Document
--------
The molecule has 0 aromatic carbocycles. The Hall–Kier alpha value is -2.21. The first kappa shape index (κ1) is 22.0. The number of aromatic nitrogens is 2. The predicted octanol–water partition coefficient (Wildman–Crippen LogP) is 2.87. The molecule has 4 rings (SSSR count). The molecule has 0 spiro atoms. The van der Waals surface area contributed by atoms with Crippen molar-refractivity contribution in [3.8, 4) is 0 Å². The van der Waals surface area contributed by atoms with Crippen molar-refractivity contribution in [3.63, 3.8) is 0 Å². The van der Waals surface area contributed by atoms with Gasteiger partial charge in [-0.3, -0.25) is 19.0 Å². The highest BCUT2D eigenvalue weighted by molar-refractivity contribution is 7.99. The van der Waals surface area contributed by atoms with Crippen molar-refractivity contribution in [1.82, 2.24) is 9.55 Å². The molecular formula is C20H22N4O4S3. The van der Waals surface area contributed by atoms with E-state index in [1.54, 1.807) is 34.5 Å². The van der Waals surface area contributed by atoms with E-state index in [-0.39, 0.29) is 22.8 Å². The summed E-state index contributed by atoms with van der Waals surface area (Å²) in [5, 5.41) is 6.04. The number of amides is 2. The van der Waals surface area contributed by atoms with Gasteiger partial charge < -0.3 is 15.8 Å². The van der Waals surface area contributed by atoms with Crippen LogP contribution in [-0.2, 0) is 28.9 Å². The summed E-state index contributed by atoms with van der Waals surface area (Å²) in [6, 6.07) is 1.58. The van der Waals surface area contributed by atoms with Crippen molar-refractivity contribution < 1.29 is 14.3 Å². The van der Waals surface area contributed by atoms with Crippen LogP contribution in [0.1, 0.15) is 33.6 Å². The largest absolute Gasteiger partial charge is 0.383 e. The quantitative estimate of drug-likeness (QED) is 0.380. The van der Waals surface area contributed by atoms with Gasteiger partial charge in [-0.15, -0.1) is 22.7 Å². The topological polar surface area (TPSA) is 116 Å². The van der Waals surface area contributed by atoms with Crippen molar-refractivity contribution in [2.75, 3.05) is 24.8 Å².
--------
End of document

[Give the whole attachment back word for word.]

The molecule has 0 aromatic carbocycles. The Hall–Kier alpha value is -2.21. The first kappa shape index (κ1) is 22.0. The number of aromatic nitrogens is 2. The predicted octanol–water partition coefficient (Wildman–Crippen LogP) is 2.87. The molecule has 4 rings (SSSR count). The molecule has 0 spiro atoms. The van der Waals surface area contributed by atoms with Crippen molar-refractivity contribution in [3.8, 4) is 0 Å². The van der Waals surface area contributed by atoms with Crippen molar-refractivity contribution in [3.63, 3.8) is 0 Å². The van der Waals surface area contributed by atoms with Gasteiger partial charge in [-0.3, -0.25) is 19.0 Å². The highest BCUT2D eigenvalue weighted by molar-refractivity contribution is 7.99. The van der Waals surface area contributed by atoms with Crippen molar-refractivity contribution in [1.82, 2.24) is 9.55 Å². The molecular formula is C20H22N4O4S3. The van der Waals surface area contributed by atoms with E-state index in [1.54, 1.807) is 34.5 Å². The van der Waals surface area contributed by atoms with E-state index in [-0.39, 0.29) is 22.8 Å². The summed E-state index contributed by atoms with van der Waals surface area (Å²) in [5, 5.41) is 6.04. The number of amides is 2. The van der Waals surface area contributed by atoms with Gasteiger partial charge < -0.3 is 15.8 Å². The van der Waals surface area contributed by atoms with Crippen LogP contribution in [-0.2, 0) is 28.9 Å². The summed E-state index contributed by atoms with van der Waals surface area (Å²) in [6, 6.07) is 1.58. The van der Waals surface area contributed by atoms with Crippen molar-refractivity contribution < 1.29 is 14.3 Å². The van der Waals surface area contributed by atoms with Crippen LogP contribution in [0.1, 0.15) is 33.6 Å². The largest absolute Gasteiger partial charge is 0.383 e. The quantitative estimate of drug-likeness (QED) is 0.380. The van der Waals surface area contributed by atoms with Gasteiger partial charge in [-0.15, -0.1) is 22.7 Å². The topological polar surface area (TPSA) is 116 Å². The van der Waals surface area contributed by atoms with Crippen molar-refractivity contribution in [2.75, 3.05) is 24.8 Å².